Going through a divorce is a stressful time for anyone, but for business leaders or couples in business, there is often more on the line than just emotions. Prior to the new no-fault divorce reform, a divorce could only be obtained if there was an element of blame on one party, which often seemed to make the whole process more hostile, and ultimately more costly.
So, is the no-fault divorce reform the answer to a less hostile and more productive divorce, particularly for those with large financial settlements?
It is hoped by many prominent legal minds, including Baroness Hale, that the new no-fault divorce reform will reduce the relative stress and anxiety felt by separating spouses when going through divorce proceedings. It is also hoped that, by freeing up the headspace of those divorcing, more care, time and attention will be given to tackling the other inevitabilities of a marriage breakdown, such as childcare issues and how to divide assets and income.
Many petitioners (the spouse issuing the divorce petition), under the old system, are forced to focus on the worst aspects of their relationship in order to recall the unreasonable behaviour of their other half for the sake of the divorce petition. Often, citing the perceived unreasonable behaviour of one spouse can create unnecessary animosity between divorcing couples, during an already difficult period in their lives, no matter how anodyne those particulars of unreasonable behaviour may be.
Unfortunately, this seed of animosity and ill-feeling can then grow and spread throughout other aspects of the separation, making it more difficult to agree on matters involving money and children without the need for acrimonious court proceedings to be instigated. Rather than moving forwards towards their own independence, many parties are emotionally stuck in the historic difficulties of their relationship, when asked to emphasise them in writing.
Divorce is seen by many people as a failure or a loss. But what about those trapped in an abusive or controlling marriage? Well, it is hoped that the new reforms will allow for a more accessible divorce system that will empower those who may have previously feared contested or protracted proceedings against an abusive partner, and the trauma that such proceedings would likely cause. Survivors of abusive marriages, or those trapped in unhappy relationships, will be able to end their marriage much more easily under the new reforms.
What about the negatives of the new law?
Despite the new reforms being thrust into the limelight with positives a plenty; no-fault divorce has not escaped controversy. Just as the positives for a no-fault system have been entrenched for decades, so have the negatives. In short, many opposers of the new reforms believes that no-fault divorce ultimately threatens the sanctity of marriage, either religiously or morally. It is worried that due to the more straightforward, and simple, divorce process, many parties will simply look to divorce during any rocky patches in their relationship rather than fighting on and working things out. People may simply opt to legally separate.
Furthermore, it is argued by many that the new no-fault system will allow abusive spouses, or those who have exhibited unreasonable behaviour or have committed adultery, to essentially get away with it without being held accountable. Often, as highlighted previously, an ‘offending’ spouses will have their unreasonable behaviour laid bare within a divorce petition. The new system will allow ‘offending’ spouses to avoid this and, in turn, will prevent the spouse on the receiving end of the unreasonable behaviour from having their say. It must be said that it is extremely rare for the unreasonable behaviour of one party to have any bearing on the financial aspect of a divorce.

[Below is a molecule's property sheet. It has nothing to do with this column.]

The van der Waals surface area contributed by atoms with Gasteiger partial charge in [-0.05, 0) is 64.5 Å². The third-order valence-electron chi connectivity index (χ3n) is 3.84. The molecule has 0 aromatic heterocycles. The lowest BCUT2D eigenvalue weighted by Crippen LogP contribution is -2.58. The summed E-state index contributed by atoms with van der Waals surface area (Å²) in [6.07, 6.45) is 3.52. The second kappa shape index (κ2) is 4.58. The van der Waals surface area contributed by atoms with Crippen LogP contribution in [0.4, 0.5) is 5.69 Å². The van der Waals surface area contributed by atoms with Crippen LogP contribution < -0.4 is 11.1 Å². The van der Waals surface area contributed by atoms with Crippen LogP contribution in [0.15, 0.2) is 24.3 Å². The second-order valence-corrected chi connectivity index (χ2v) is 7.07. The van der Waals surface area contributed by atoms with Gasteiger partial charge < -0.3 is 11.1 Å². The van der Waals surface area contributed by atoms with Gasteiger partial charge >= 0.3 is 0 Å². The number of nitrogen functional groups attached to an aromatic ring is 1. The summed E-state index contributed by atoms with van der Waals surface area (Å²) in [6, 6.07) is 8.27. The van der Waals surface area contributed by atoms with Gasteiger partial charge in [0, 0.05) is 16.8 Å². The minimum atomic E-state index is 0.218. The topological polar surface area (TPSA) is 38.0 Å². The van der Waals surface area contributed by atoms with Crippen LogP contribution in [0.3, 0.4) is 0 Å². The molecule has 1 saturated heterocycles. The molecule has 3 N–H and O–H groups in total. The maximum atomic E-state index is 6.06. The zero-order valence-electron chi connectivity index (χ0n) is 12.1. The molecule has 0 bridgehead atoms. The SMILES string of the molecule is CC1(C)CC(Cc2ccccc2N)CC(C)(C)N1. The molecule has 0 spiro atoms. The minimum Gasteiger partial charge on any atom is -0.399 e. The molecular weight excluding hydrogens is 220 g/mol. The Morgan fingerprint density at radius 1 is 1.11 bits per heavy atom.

One criticism of the new reforms, despite their relevance in todays divorce heavy society, is that there are more prominent issues within the Family Justice System, including reform needed in respect of children cases (both privately paying cases and those funded by the state) and an overhaul of how domestic abuse cases involving the complexities of issues such as coercive control and gaslighting.
The true solution to a less hostile divorce is respect
Whether the new reforms will be a success is yet to be seen. It is important that legal practitioners, and the Court, get to grips with the new system as soon as possible to allow for a smooth transition.
However, new reform or not, the same issue still stands; how can couples avoid a hostile divorce, which can be emotionally and financially expensive?
The first piece of advice I always tell my clients is that they must concentrate on how they can come out of the other side of the divorce feeling positive and at peace with the situation. A divorce should not be a battle, but a negotiation.
In any divorce, it is important to fight for the right result, but fairness should be at the forefront. Phrases such as “I’ll take him to the cleaners” and “she’ll get nothing” only fuel an already stressful situation. Fuelling the tension will only result in a longer, costly and more arduous process for both parties. The impact that such conflict can have on children is significant, with research confirming that the emotional damage can last well into adulthood.
So, what is the answer when emotions are high? Consider what you want your family arrangements to look at in the next 3-5 years. If the answer is to co-parent your children, have a civilised relationship or be able to attend your child’s graduation together then you must start the divorce process with respect in mind. Mutual respect will provide long-term contentment to both parties and most importantly, to any children involved.